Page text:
The Securities and Exchange Commission launched a new cyber fraud unit earlier this year amid the internet’s ongoing Bitcoin boom, seemingly telegraphing its intent to crack down on a cryptocurrency market rife with hacking, fraud, and scams. The first thing on its agenda was likely always going to be initial coin offerings—a form of almost totally unregulated investment vehicle in which investors trade things of real value, like cash, in exchange for stakes in cryptocurrency-backed startups.
Lo and behold, the SEC cyber unit’s first case is yet another indication they plan on subjecting ICOs to the same securities laws as traditional investment products. Per Ars Technica, the agency has filed federal charges against PlexCorps operator Dominic Lacroix and his partner Sabrina Paradis-Royer, saying their PlexCoin ICO fraudulently raised up to $15 million from investors with lies of 13-fold returns in less than a month. The SEC labeled Lacroix a “recidivist securities law violator” running a thinly-veiled scam.
According to Reuters, the SEC also said that it had obtained an emergency order to stop the ICO and freeze assets so they could attempt to refund investors.
PlexCorps had “no whitepaper available on its website,” CNBC wrote. But PlexCoin’s website touted the project as a “new revolutionary operating structure” that is “safer and much easier to use than any other current cryptocurrency.” Without providing much explanation of how it supposedly would do so, the project offered users security from “market variation, which is highly volatile,” as well as promised “guaranteed returns.” It also claimed to be developing “PlexCard,” a replacement for traditional credit and debit cards that would allow users to spend their money directly.
In a statement on Facebook, PlexCorps argued it was “being depicted as robbers, scammers and fraudsters everywhere in the media,” and accused the press of “smearing our name with some allegations that can sometimes be false or misleading.” It pledged to cooperate with the SEC as well as a separate investigation in Canada.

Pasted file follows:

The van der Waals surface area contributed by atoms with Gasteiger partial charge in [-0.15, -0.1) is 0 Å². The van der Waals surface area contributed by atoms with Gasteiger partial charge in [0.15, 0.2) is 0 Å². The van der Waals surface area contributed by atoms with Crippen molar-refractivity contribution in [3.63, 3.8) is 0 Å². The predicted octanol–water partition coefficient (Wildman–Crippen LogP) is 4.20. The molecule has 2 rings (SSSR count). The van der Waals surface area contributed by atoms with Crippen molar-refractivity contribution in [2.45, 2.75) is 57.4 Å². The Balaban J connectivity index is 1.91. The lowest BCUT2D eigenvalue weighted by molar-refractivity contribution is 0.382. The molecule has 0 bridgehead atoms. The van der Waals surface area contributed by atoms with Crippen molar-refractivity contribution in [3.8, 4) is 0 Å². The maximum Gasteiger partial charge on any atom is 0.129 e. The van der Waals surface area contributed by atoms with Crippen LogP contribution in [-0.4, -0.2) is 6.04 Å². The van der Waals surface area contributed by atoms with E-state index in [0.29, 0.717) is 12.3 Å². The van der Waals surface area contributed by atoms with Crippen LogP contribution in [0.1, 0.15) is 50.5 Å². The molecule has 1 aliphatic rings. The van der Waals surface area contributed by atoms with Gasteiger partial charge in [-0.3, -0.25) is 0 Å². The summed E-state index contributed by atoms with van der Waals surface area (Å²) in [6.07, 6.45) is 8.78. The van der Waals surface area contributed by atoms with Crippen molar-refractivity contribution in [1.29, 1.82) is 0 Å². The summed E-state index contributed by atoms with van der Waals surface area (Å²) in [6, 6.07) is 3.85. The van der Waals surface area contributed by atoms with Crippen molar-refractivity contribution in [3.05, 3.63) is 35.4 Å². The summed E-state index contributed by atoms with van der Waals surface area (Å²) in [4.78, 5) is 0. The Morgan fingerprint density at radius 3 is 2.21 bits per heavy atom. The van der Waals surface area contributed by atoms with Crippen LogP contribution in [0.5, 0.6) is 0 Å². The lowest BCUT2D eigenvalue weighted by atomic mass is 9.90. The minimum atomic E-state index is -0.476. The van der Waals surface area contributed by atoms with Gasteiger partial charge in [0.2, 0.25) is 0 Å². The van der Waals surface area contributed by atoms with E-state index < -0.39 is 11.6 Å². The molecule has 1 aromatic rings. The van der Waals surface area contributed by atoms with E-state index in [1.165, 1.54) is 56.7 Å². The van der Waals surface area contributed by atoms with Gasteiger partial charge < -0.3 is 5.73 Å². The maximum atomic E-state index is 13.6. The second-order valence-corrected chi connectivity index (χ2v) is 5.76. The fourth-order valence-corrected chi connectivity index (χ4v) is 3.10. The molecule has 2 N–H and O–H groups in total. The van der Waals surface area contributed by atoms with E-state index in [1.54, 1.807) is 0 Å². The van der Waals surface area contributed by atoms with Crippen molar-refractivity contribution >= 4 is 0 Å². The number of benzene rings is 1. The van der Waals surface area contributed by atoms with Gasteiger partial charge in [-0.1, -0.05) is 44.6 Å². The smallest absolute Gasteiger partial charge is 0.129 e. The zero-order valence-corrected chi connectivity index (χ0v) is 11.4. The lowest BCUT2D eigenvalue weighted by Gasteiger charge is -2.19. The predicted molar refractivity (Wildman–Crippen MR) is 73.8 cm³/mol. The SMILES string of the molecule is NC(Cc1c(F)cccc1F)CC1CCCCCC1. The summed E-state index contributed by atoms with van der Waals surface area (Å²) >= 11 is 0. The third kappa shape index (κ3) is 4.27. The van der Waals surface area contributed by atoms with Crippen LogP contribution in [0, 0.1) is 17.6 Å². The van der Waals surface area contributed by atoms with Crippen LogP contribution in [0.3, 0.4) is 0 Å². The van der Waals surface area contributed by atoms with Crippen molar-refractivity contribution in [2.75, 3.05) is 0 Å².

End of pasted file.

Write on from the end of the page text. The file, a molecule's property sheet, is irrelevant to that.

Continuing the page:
The majority of ICOs are likely not scams, just risky startup ventures. But as notorious Wall Street scammer Jordan Belfort noted a few months ago, it only takes a few crooks to scare off investors and tank the market. As CNBC wrote, ICOs slowed down in November due in part to fears of legal repercussions, though the ICO market has still sucked in billions of dollars of investments to date.
As the SEC moves on PlexCorps, other government agencies are beginning to take cryptocurrency more seriously as well. The Internal Revenue Service recently won a court ruling forcing crypto exchange Coinbase to hand over customer records from 2013-2015, saying it believed Coinbase customers were failing to properly report gains when paying their taxes. Authorities in the U.K. and the European Union have reportedly become concerned that drug dealers and other organized crime groups are using Bitcoin ATMs to stash away illicit gains. China and South Korea have both banned ICOs outright. All this attention must have some people in the sector sweating.
December 4th, 2017 at 9:45pm ET: This article has been updated with comment from PlexCorp.